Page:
God’s money should be used and invested, and He expects a return.  It is sad that often our investment in God’s work is no larger than our “petty cash” stash.  If you are really concerned about lost souls, shouldn’t your budget reflect it?

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Gather up the fragments that remain, that nothing be lost. — John 6:12

A few weeks ago in one of our Life Groups we were discussing things we hate.  I mentioned one thing I hate is waste.  I don’t like to throw anything away that could be reused.  Therefore, we eat a lot of “left-overs” at our house. We give away a lot of clothes to Goodwill and Arc.  Any clothing not worth giving away, I reuse as rags in the garage.

According to National Wildlife, every week the people in the United States generate four million tons of trash.  Between Thanksgiving and Christmas we throw out even more—five million tons per week. Most of this “trash” is simply wasteful.

Consider this—If each person in America throws away just one bite of Thanksgiving turkey, that amounts to 8.1 million pounds of edible turkey in the trash can.  If each person throws away one tablespoon of stuffing, 16.1 million pounds of edible stuffing is wasted. Think about that next time you have a family gathering for a Thanksgiving dinner!

New Year celebrations add to the trash heap.  After the Times Square New Year’s Eve celebration, for example, the New York sanitation department cleans up an extra forty-two tons of garbage.

I’m not the only one who is bothered by waste. God also hates waste (read Prov. 12:27; 18:9; Isa. 55:2; Luke 15:13).  He doesn’t want to see the valuable resources He richly bestows upon us—such as, spiritual gifts, talents, abilities, time, money, vitality—lost or wasted on the trivial things of the world.  We must be good stewards of EVERYTHING God places in our control. One day we will give account to God about our wasteful living.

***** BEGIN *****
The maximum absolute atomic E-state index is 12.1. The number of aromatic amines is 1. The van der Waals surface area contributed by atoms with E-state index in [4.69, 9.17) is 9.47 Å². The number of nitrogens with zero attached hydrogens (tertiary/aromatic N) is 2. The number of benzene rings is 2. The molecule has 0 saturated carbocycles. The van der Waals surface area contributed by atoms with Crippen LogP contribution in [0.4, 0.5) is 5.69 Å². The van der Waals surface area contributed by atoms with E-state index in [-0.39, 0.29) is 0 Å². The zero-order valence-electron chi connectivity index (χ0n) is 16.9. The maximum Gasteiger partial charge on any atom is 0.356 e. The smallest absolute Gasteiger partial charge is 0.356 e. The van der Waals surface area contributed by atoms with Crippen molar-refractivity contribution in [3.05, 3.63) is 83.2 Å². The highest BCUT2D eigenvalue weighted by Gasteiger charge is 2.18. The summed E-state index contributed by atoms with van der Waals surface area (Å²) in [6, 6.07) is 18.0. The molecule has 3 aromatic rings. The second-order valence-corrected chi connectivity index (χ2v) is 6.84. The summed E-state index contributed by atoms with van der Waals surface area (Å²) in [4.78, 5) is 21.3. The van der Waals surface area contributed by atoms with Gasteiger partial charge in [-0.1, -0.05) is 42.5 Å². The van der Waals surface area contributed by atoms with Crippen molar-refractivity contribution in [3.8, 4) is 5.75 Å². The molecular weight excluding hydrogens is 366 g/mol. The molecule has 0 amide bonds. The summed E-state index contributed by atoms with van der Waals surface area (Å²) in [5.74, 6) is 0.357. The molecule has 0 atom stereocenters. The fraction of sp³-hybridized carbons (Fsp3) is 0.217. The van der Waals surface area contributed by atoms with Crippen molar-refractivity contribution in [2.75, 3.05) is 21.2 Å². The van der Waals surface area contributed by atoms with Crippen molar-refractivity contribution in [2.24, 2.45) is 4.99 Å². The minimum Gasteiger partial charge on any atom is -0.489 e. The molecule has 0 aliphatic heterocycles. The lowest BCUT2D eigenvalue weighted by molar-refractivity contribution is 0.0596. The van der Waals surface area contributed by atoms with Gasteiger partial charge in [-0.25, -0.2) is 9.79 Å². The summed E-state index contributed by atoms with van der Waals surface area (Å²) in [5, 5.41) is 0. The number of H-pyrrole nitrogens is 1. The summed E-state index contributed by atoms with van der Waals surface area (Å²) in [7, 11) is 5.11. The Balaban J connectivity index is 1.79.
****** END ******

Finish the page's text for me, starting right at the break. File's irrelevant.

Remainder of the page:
One of the greatest regrets I have is how many days, hours, and minutes, I’ve wasted on things that will be burnt up at the Judgment Seat of Christ. As Red Foley used to sing, “Wasted years, wasted years, oh, how foolish.” Amen—Foolish!

As God Sees It

“…for the Lord seeth not as man seeth…” —1 Samuel 16:7

God sees the end from the beginning. He sees a year from now. He sees what is coming ahead of us.  We only see what is in front of us, but the eye of faith sees “things that be not as though they were” (Rom. 4:17).

Picture yourself in New York City, watching the St. Patrick’s Day parade.  A band marches by, followed by some floats and big balloons.  Your friend, standing a mile down the road from you has not yet seen the band, the floats, or balloons that pass before you. You’re enjoying them presently, and you know he will enjoy them eventually when the parade reaches where he is at.

But suppose on this St. Patrick’s Day, you were sitting in the Goodyear blimp above the parade.  You would see the whole parade simultaneously.  The people down below would be watching the parade go by. But you would see the whole thing in its entirety—from beginning to end. That which is coming towards your friend on the street, you already see. From your vantage point, it would all be happening in the present.

That’s how it is with God. We’re marching through the parade of life. But God sees our whole life—past, present, future.  He sees the whole thing in totality.

What do you see in your life?  You may seen ill health… a sinful past… a financial problem… a domestic conflict.  What does God see? If you are a Christian, He sees you already glorified and sitting in heavenly places.

Leading from Redemption to Spiritual growth…